Observers suggest the commission may be considering proposing a binding 30 percent in the hope of getting at least 27 percent past governments, binding or not, reducing the likelihood of calls to water down ambitions still further.
More of the same
Conservation group Birdlife this week objected to another target in the renewable energy proposal, another part of the winter package.
The draft is “falling miserably short in addressing the well known and indisputable problems with bioenergy,” Birdlife said in a statement on Tuesday.
The draft text itself suggests more or less a continuation of the approach suggested by the commission in 2012, and approved by member states two years ago.
Under this new approach, governments have to phase out support for biofuels made from food crops, and replace these with “advance” fuels from products such as waste and algae.
As well as biogas produced from waste crops, “advanced biofuels… renewable transport fuels of non-biological origin, waste-based fossil fuels and renewable electricity in transport can contribute to low carbon emissions,” the draft proposal says.
This means that, after 2020, these fuels can be counted toward a renewable-energy target across the EU. Specifically, “suppliers designated by the member states and covering at least 50 percent of the energy supply are required to gradually mainstream renewable energy in their total annual sales volume until 2030, by 1 percentage point annually.”
This renewable energy will then be used to meet the needs of heating and cooling, electricity and transport, up to the a total target of 27 percent across the bloc.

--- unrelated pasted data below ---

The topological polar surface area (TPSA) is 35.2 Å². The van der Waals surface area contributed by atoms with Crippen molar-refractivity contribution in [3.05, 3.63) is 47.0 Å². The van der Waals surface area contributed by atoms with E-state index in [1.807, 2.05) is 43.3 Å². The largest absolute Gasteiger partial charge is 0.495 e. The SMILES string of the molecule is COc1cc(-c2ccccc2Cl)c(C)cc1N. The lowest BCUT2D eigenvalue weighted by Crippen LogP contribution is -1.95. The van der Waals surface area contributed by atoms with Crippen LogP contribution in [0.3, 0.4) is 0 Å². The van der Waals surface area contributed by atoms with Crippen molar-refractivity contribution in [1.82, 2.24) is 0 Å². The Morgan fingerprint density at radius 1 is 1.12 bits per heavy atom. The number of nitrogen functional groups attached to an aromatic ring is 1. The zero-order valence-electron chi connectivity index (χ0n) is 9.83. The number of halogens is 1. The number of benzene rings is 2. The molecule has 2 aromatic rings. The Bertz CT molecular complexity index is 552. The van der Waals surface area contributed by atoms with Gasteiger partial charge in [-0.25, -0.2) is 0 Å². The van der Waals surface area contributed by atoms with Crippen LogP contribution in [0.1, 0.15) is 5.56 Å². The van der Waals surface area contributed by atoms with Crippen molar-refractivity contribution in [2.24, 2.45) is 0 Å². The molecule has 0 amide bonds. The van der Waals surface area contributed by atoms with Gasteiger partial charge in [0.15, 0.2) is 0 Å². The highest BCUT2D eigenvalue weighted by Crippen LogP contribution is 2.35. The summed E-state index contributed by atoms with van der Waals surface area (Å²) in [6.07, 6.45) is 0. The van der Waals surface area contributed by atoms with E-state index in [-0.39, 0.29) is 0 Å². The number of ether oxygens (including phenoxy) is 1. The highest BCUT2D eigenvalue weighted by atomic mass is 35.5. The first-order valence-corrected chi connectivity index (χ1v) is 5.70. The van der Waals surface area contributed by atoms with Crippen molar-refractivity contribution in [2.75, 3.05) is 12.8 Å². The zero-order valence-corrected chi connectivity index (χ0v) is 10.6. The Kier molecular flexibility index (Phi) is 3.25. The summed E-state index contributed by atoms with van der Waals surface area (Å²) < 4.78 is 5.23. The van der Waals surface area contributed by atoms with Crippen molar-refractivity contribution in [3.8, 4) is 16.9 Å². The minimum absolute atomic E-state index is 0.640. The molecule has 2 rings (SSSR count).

Environmental group CAN Europe on Tuesday said in a statement that 27 percent “is hardly any higher than the 24 percent that is predicted to happen anyway.”
“A low target and lenient rules will not give European households and companies the confidence to invest in the renewable future,” the group said.
But countries are very unlikely to budge from the 27 percent agreed in 2014. Several major EU economies, including Poland, France and the UK, are less interested in renewable-energy investments than are Germany and Denmark, preferring to cut emissions through the use of new technologies and energy-efficiency improvements.
The UK government hopes to start negotiations on leaving the EU next year, meaning that it will no longer be a member when the winter package rules come into force.
Deciding which, if any, EU energy and climate rules will still apply to the UK when it leaves will be part of the exit negotiations.
The latest draft has been formatted in a way that could potentially ease the process of departure for the UK.
In the draft seen by MLex, the UK could hope to be covered by paragraphs concerning areas the UK has traditionally taken a lead in, such as emission cuts, while dropping less popular renewable-energy requirements.
A proposal on “energy governance” — the way in which climate targets will be enforced by the EU — says countries would be required to report in detail every 10 years on long-term strategies “to reduce anthropogenic greenhouse gas emissions” under UN and EU rules.
The UK, which has set national greenhouse-gas targets well in excess of what is required by the EU, is unlikely to object to this once-a-decade reporting requirement.
Reporting on investments in renewable energy would be required every two years, under a separate clause. The UK, which has cut back on national support for renewable energy in favor of nuclear power and shale gas, might want to opt out of this paragraph.
All of which adds to the fine line to be trod by the commission at the end of the month. Necessary changes to the energy grid can’t afford to take governments by surprise. And changes to the EU itself over the rest of the decade mean every sentence proposed will face more scrutiny than ever.